Mindfulness is the thread connecting all these things. I intend to simplify this year, and be mindful of how I spend both my money and my energy.  I will devote more of myself to creating experiences rather than making/collecting stuff.  I will turn down the noise, literally and figuratively, and seek substantive connection with my loved ones instead of knowing them primarily through their status updates.  I will actively cherish and nurture my family, while mentally and physically preparing myself for the changes that lie ahead (another little Ojo maybe?  Not yet, but soon we hope).

I will be mindful of how I spend my time, cognizant that every minute gone is a minute of precious life that I will never get back.

Happy New Year to you and yours.  Go make memories.

Tuesday, December 16, 2014

Decking the Halls

Last year I put up my first Christmas tree (as an adult) and attempted to decorate for Christmas, thinking Amaliya, at 17 months old, would care.  She didn't.  I still enjoyed basking in the extra light the gaudy tree lent to our perpetually dim apartment.

This year is different.  I knew she would care, and I wanted to put in the extra effort to make magic for her.  I dragged the Christmas tree and our box of tired, overused garlands out of storage.  Since funds are tight this year, I ran to the thrift store and bought 6 random bags of assorted Christmas junk for $15.

Which is why we have handmade ornaments on our tree that were not made by anyone we know.  

I hot-glued stuff to an ugly straw wreath base and came up with acceptable festivity for the front door...

... ordered a $10 star from Amazon (a splurge)...

... and, with the addition of a batik stocking sewn by a dear friend, I called it good.  Halls = decked.  The two-year-old is overjoyed, fingers her stocking on the way down the stairs and says, "Mama, Santa Claus is going to be here!"  That, friends, is worth every penny and hot glue burn.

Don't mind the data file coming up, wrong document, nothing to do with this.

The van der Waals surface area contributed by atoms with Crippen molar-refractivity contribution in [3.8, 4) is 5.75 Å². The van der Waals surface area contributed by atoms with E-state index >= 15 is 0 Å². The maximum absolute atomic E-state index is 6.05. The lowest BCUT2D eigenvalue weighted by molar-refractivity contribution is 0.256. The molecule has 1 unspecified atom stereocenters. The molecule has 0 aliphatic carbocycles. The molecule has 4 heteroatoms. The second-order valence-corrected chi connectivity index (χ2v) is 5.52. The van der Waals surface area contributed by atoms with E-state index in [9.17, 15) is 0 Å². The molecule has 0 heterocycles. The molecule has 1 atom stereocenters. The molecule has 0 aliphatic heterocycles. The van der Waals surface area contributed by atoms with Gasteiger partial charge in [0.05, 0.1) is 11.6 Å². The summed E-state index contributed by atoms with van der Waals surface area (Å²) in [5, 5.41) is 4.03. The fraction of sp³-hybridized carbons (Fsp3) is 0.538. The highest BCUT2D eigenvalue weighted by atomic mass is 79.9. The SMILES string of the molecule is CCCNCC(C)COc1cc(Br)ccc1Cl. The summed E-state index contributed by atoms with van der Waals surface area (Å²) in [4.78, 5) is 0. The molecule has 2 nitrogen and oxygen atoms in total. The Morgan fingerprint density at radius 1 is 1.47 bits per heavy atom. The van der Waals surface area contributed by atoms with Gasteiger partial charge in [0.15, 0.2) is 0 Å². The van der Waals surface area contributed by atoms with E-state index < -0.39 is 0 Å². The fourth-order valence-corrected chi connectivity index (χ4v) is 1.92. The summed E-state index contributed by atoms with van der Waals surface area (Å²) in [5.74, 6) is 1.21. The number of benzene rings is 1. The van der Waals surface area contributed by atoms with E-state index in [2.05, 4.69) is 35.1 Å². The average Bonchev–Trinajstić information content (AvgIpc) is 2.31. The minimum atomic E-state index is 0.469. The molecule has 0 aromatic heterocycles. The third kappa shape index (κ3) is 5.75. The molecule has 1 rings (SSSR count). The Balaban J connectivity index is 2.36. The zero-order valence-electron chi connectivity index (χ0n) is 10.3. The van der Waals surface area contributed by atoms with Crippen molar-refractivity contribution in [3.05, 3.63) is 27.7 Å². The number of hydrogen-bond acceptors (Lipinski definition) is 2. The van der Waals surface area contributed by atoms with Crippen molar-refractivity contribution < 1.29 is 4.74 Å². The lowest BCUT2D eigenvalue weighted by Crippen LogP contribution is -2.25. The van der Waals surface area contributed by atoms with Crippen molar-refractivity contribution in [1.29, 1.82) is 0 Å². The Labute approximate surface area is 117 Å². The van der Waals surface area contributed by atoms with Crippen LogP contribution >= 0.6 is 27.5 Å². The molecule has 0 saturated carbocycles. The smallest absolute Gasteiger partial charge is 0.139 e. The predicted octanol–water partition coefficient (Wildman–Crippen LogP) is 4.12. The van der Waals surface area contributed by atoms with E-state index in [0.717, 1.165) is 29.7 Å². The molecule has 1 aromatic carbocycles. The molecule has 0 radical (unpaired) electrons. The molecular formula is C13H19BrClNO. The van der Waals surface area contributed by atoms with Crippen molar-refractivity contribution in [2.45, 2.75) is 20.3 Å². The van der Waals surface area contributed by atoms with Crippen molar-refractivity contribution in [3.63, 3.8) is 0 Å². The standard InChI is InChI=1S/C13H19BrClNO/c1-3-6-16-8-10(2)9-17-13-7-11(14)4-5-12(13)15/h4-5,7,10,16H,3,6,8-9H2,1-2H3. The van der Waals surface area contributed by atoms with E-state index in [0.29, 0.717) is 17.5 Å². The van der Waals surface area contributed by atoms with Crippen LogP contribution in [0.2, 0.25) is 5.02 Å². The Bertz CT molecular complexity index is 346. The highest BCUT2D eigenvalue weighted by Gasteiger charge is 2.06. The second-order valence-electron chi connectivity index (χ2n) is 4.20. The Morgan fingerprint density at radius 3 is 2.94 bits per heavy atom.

I've written before about how we struggle to find a sense of Christmas spirit,  and how, little by little, we are carving out our own traditions as a family.  This year Amaliya is older, and it's all starting to come together for her. We've been checking out Christmas books from the library, and as a result she is thoroughly enamored of snowmen, Santa, lights, sleigh rides, jingle bells, the Christian Christmas story, candy canes, and sparkly trees.  She has a little book of Christmas carols and knows them all by heart.  She's made it worthwhile, all the effort that goes into making memories this time of year.

Behold!  My childhood works of art.  The 3rd grade (4th?) pumpkin-seeds-on-a-pog poinsettia, the 4th grade (5th?) beardless Santa star.  The 1st grade silver and gold macaroni masterpiece that I was (hell, am) so proud of.  We may or may not bake Christmas cookies, we may or may not leave treats out for Santa, but I was determined that we would start an ornament tradition of our own this year, so that Amaliya can accumulate her own stash of sometimes-weird, sometimes-gross, often-nonsensical treasures to adorn her adult Christmas tree one day.

So we did!

If I've learned anything over the years, its that you don't become a family instantly when you get married, or when you push out a baby.  Forming and solidifying familial bonds is a continuous process of accumulating, amalgamating, taking all your random bags of junk and hot-gluing them into something new and beautiful and uniquely yours.

Day by day, Christmas by Christmas, we're getting there.

I hope you all are enjoying the holiday season, whatever you celebrate.  Go out and make memories!

Monday, December 8, 2014

The Ojos lately

 Lately, we've been...



Hanging upside down....

Potty training.... (or not)


Sharing her first hot chocolate...

Decorating our Christmas tree....

And wearing our Christmas socks....

Enjoying holidays with family.... and loving life.  So much. 

This year has been.... not a rollercoaster, per se, but more like a journey by hot air balloon.  We're soaring, the scenery is changing rapidly. I am nervous and breathless and exhilarated.  What a ride.

My husband starts a new, full-time job a week from tomorrow.  This has been a long time coming and is a welcome, and necessary, change.  It will also double his commute time.  The whole family will be adjusting - Amaliya will be in daycare four days a week now, instead of two.  She and I will be on our own in the late afternoons.  My morning runs, if they happen at all, will need to wrap up by 6:15am.  This is forward motion and is bringing us closer to our long-term goals as a family. No change is ever without stress, though, so I am bracing myself for some potentially difficult months ahead.